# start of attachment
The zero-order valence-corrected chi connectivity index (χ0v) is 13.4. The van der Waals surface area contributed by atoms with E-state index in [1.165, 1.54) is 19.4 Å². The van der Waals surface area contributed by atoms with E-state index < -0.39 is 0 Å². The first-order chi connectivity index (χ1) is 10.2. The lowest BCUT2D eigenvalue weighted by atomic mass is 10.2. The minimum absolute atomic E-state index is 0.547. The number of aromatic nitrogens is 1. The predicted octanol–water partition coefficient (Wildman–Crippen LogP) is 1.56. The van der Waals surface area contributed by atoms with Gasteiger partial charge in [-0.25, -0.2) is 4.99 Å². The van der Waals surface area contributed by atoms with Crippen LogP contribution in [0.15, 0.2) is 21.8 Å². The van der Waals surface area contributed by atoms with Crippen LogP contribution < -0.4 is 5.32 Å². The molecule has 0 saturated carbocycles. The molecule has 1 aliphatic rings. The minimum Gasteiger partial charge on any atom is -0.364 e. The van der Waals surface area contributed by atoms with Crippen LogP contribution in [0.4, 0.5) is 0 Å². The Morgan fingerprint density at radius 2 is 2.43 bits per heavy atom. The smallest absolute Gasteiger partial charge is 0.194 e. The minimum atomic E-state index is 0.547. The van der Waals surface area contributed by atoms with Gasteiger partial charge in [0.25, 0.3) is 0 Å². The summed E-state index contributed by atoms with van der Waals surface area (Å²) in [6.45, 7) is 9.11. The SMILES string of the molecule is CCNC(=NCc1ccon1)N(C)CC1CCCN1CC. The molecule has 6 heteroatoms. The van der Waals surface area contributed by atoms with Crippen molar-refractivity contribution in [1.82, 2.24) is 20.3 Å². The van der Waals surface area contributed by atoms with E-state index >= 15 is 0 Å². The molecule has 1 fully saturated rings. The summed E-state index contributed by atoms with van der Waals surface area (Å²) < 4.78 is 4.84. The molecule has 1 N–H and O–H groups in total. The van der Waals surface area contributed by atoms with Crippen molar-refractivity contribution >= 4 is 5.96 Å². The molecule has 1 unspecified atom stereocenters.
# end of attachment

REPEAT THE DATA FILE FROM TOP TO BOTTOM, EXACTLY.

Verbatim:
The zero-order valence-corrected chi connectivity index (χ0v) is 13.4. The van der Waals surface area contributed by atoms with E-state index in [1.165, 1.54) is 19.4 Å². The van der Waals surface area contributed by atoms with E-state index < -0.39 is 0 Å². The first-order chi connectivity index (χ1) is 10.2. The lowest BCUT2D eigenvalue weighted by atomic mass is 10.2. The minimum absolute atomic E-state index is 0.547. The number of aromatic nitrogens is 1. The predicted octanol–water partition coefficient (Wildman–Crippen LogP) is 1.56. The van der Waals surface area contributed by atoms with Gasteiger partial charge in [-0.25, -0.2) is 4.99 Å². The van der Waals surface area contributed by atoms with Crippen LogP contribution in [0.15, 0.2) is 21.8 Å². The van der Waals surface area contributed by atoms with Crippen LogP contribution < -0.4 is 5.32 Å². The molecule has 0 saturated carbocycles. The molecule has 1 aliphatic rings. The minimum Gasteiger partial charge on any atom is -0.364 e. The van der Waals surface area contributed by atoms with Crippen LogP contribution in [0.4, 0.5) is 0 Å². The Morgan fingerprint density at radius 2 is 2.43 bits per heavy atom. The smallest absolute Gasteiger partial charge is 0.194 e. The minimum atomic E-state index is 0.547. The van der Waals surface area contributed by atoms with Gasteiger partial charge in [0.25, 0.3) is 0 Å². The summed E-state index contributed by atoms with van der Waals surface area (Å²) in [6.45, 7) is 9.11. The SMILES string of the molecule is CCNC(=NCc1ccon1)N(C)CC1CCCN1CC. The molecule has 6 heteroatoms. The van der Waals surface area contributed by atoms with Crippen molar-refractivity contribution in [1.82, 2.24) is 20.3 Å². The van der Waals surface area contributed by atoms with E-state index >= 15 is 0 Å². The molecule has 1 fully saturated rings. The summed E-state index contributed by atoms with van der Waals surface area (Å²) < 4.78 is 4.84. The molecule has 1 N–H and O–H groups in total. The van der Waals surface area contributed by atoms with Crippen molar-refractivity contribution >= 4 is 5.96 Å². The molecule has 1 unspecified atom stereocenters.